Weather Watching

September 29th is a medieval holiday which the Church Christianized under the label of “Michaelmas,” a feast in honor of the Archangel Michael. It is thought that the Roman Catholic Church at some point considered assigning the quarter dates to the four Archangels, since they had assigned the cross quarters to the four gospel-writers.

The feast day of St. Michael, the archangel and overcomer of the Devil, is a Christian celebration. Its main importance in people’s lives was that of a seasonal signpost in the year. In the British Isles, crops were harvested and the surplus sold by late September, so this became the time when farmers would pay their yearly rents to landowners.

Everyone ate goose at Michaelmas to bring prosperity, and many farmers included “a goose fit for the lord’s dinner” with their rent payments. Great market fairs occurred just before the feast day, and the large crowds these attracted made it convenient to hold elections at this time. Michaelmas is also a “Quarter Day.”

The ancient Celtic people divided the year into four major sections, or quarters, and then divided each of these in half to make an eight-part year that reflected the natural progression of the seasons. Foods traditional for Michaelmas include new wine; goose; cakes of oats, barley, and rye; and carrots. Some groups in the United States, such as the Pennsylvania Dutch, have kept Michaelmas, or “Harvest Home,” traditions alive.

During the Middle Ages, Michaelmas was celebrated as a Holy Day of Obligation, but this tradition was abolished in the 18th century. Lutheran Christians consider it a principal feast of Christ.

It was also one of the Welsh and Irish quarter days when accounts had to be settled. On manors, it was the day when a reeve was elected from the peasants. Traditional meal for the day includes goose (a “stubble-goose”, i.e. one prepared around harvest time) and a special cake called a St Michael’s bannock.

A Note About Dates:

There is evidence that Michaelmas was once celebrated later in the year, on the 10th or 11th of October, this is now referred to as ‘Old Michaelmas Day’. There may also have been a time when both dates for Michaelmas were acknowledged.

I like the legend of teenage girls collecting crab apples at the beginning of September, and arranging them in the initials of boys they fancied. If they could still discern the initials on Old Michaelmas Day, then then true love and romance would follow. The legend conjures two unrelated thoughts in my mind, firstly, would other girls mischievously re-arrange the apples to form the initials of a different boy. Secondly, what is the modern equivalent of this courtship ritual?

It’s interesting that certain customs transfer from one season to another. For example, two people snapping the the Michaelmas goose’s wishbone and thinking of a secret desire. Also, the concept of a Michaelmas Pie with ring, according to this legend, the lucky recipient will be engaged by Christmas and marry by Easter. Variations on these themes occur at Christmas and possibly at Thanksgiving.

Michaelmas Customs and Lore

According to an old legend, blackberries should not be picked after this date.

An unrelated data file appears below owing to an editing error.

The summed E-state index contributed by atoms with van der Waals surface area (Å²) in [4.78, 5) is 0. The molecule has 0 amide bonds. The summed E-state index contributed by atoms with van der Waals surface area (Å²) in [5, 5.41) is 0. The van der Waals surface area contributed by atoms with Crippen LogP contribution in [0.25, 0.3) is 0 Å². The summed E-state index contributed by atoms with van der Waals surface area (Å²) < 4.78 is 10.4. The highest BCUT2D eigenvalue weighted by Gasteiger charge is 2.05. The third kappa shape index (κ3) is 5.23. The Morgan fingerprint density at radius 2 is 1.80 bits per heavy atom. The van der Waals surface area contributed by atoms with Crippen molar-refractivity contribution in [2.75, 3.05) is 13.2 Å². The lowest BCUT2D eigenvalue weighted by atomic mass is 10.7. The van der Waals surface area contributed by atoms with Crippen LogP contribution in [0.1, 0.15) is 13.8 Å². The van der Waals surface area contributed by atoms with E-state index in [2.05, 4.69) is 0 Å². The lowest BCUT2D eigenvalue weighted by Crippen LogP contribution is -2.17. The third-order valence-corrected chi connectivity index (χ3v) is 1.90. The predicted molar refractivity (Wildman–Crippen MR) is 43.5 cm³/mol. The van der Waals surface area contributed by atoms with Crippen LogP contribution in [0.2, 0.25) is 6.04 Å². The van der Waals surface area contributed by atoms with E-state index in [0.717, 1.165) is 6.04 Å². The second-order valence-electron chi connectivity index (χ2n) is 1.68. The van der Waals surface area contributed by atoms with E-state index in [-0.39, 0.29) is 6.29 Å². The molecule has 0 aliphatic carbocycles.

This is because, so folklore goes, Satan was banished from Heaven on this day, fell into a blackberry bush and cursed the brambles as he fell into them. In Yorkshire, it is said that the devil had spat on them. This old legend is well known in all parts of the United Kingdom, even as far north as the Orkney Islands. In Cornwall, a similar legend prevails, however, the saying goes that the devil urinated on them.

This is one Michaelmas custom that survives to this day, although sometimes it is said that you should not eat blackberries after the 29th of September. There is a very good reason for this custom, namely that by this time of year blackberries are tasteless and watery.

Other fruits, particularly nuts and rose-hips also have customs associated with Michaelmas. For example, ‘Hipping Day’ in Yorkshire, or Michaelmas pie in Ireland (Made of apples).

  • Mop Fairs (Hiring Time):

Michaelmas was traditionally time when laborers and servants were hired. As the name suggests, maids would carry mops, but other trades carried the tools of their trades.

Thus the squires or the lord’s of the manor could tell what skills the prospective employees had, for example, a Shepherds his crook, and a gardener a rake.

  • Fishing:

Michaelmas marks the end of the fishing season.

  • Curfew:

The start of the curfew for winter night nights. The local church bell sounded each night from Michaelmas until lent. Curfew is derived from the French phrase ‘courve feu’, which means to cover, or to dowse a fire.

  • Rent:

When tenants came to pay their quarter’s rent, they bring a fowl at Midsummer, a dish of fish in Lent, a capon at Christmas, and on Michaelmas Day, a goose.

  • Trees:

This is traditionally a good time to plant trees as evidenced by this old saying, “A Tree planted at Michaelmas, will surely not go amiss.”

More Michaelmas Lore:

At Michaelmas time, or a little before,
Half an apple goes to the core;
At Christmas time, or a little after,
A crab in the hedge, and thanks to the rafter.

  • If you eat goose on Michaelmas Day, you will not be short of money all year round.
  • A Michaelmas rot comes ne’er in the pot.
  • If St Michael brings many acorns, Christmas will cover the fields with snow.
  • Michaelmas chickens and parsons’ daughters never come to good.
  • Three things that never come to any good: Christmas pigs, Michaelmas fowls, and parsons’ daughters.
  • So many days the moon is old on St Michael’s day, so many floods after.
  • Harvest comes as long before Michaelmas as dog roses bloom before Midsummer.
  • On Michaelmas Day the devil puts his foot on the blackberries.